3. Data are available for four atmospheric trace gases at nine stationary sites and one moving platform (aircraft over Cape Grim, Tasmania, and Bass Strait, between the Australian continent and Tasmania). The trace gases are carbon dioxide (CO2), methane (CH4), carbon monoxide (CO), and hydrogen (H2).more » Measurements of δ13C from CO2 are also included in this database. The nine stationary sites are, from north to south: Alert, Canada; Shetland Islands, Scotland; Estevan Point, Canada; Mauna Loa, Hawaii; Cape Ferguson, Australia; Cape Grim, Australia (Tasmania); Macquarie Island, Australia; Mawson, Antarctica; and the South Pole station, Antarctica. « less
  4. The heart of the AOS CO2 Airborne Rack Mounted Analyzer System is the AOS Manifold. The AOS Manifold is a nickel coated aluminum analyzer and gas processor designed around two identical nickel-plated gas cells, one for reference gas and one for sample gas. The samplemore » and reference cells are uniquely designed to provide optimal flushing efficiency. These cells are situated between a black-body radiation source and a photo-diode detection system. The AOS manifold also houses flow meters, pressure sensors and control valves. The exhaust from the analyzer flows into a buffer volume which allows for precise pressure control of the analyzer. The final piece of the analyzer is the demodulator board which is used to convert the DC signal generated by the analyzer into an AC response. The resulting output from the demodulator board is an averaged count of CO2 over a specified hertz cycle reported in volts and a corresponding temperature reading. The system computer is responsible for the input of commands and therefore works to control the unit functions such as flow rate, pressure, and valve control.The remainder of the system consists of compressors, reference gases, air drier, electrical cables, and the necessary connecting plumbing to provide a dry sample air stream and reference air streams to the AOS manifold. « less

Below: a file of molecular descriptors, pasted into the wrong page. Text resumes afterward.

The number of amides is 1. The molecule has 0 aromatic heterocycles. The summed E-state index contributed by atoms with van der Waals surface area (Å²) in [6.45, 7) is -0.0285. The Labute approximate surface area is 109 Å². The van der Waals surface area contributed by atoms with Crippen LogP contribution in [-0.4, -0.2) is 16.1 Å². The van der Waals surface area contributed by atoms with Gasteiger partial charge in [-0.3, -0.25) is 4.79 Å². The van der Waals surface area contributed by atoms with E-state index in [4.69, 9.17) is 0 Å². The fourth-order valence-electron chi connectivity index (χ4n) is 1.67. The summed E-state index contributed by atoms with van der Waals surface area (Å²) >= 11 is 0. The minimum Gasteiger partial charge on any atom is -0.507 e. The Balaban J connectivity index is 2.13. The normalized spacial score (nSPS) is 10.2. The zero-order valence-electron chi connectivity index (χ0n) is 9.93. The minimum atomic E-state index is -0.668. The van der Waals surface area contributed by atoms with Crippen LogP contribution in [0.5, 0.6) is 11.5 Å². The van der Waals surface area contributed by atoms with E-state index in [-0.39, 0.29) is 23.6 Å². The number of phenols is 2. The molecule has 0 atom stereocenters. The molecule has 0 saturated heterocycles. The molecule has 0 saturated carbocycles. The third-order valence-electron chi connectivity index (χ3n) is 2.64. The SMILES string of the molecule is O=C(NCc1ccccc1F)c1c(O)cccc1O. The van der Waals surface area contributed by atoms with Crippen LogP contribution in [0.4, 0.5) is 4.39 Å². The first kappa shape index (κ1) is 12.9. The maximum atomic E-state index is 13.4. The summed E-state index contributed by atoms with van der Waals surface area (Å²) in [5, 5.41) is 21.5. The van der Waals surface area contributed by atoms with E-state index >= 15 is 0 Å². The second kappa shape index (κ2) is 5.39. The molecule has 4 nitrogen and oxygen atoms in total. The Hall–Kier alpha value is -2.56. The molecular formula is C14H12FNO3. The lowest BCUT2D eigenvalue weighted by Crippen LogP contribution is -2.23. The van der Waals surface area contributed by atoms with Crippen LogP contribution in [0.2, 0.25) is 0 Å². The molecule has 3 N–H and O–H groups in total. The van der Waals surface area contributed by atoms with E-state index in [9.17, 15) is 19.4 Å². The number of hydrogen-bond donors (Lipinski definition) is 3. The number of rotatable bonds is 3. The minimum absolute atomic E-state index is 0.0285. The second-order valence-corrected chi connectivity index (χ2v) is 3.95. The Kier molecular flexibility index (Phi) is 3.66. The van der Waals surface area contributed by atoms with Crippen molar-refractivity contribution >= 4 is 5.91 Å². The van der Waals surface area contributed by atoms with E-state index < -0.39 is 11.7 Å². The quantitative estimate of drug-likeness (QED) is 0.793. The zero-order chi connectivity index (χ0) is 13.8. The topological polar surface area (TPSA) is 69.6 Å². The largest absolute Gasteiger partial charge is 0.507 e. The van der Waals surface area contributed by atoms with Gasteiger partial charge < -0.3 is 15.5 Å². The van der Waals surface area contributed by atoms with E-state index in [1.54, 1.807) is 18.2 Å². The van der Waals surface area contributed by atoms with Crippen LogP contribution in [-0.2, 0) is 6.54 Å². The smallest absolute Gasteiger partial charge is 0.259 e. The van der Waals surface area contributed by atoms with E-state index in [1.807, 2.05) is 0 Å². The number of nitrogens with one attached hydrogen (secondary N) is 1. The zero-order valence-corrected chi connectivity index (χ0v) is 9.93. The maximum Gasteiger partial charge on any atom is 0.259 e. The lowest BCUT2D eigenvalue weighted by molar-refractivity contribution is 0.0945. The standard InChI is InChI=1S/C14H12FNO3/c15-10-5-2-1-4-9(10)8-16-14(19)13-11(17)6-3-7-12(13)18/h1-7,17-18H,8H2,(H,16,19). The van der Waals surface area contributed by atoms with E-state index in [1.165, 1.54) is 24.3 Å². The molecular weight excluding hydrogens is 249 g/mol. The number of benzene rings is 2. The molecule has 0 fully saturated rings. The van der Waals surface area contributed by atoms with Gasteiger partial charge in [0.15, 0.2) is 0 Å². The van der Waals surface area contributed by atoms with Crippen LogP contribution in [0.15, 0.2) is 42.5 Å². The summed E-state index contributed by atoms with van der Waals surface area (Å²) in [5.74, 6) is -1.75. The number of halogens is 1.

5. The heart of the AOS CO2 Airborne Rack Mounted Analyzer System is the AOS Manifold. The AOS Manifold is a nickel coated aluminum analyzer and gas processor designed around two identical nickel-plated gas cells, one for reference gas and one for sample gas. The samplemore » and reference cells are uniquely designed to provide optimal flushing efficiency. These cells are situated between a black-body radiation source and a photo-diode detection system. The AOS manifold also houses flow meters, pressure sensors and control valves. The exhaust from the analyzer flows into a buffer volume which allows for precise pressure control of the analyzer. The final piece of the analyzer is the demodulator board which is used to convert the DC signal generated by the analyzer into an AC response. The resulting output from the demodulator board is an averaged count of CO2 over a specified hertz cycle reported in volts and a corresponding temperature reading. The system computer is responsible for the input of commands and therefore works to control the unit functions such as flow rate, pressure, and valve control.The remainder of the system consists of compressors, reference gases, air drier, electrical cables, and the necessary connecting plumbing to provide a dry sample air stream and reference air streams to the AOS manifold. « less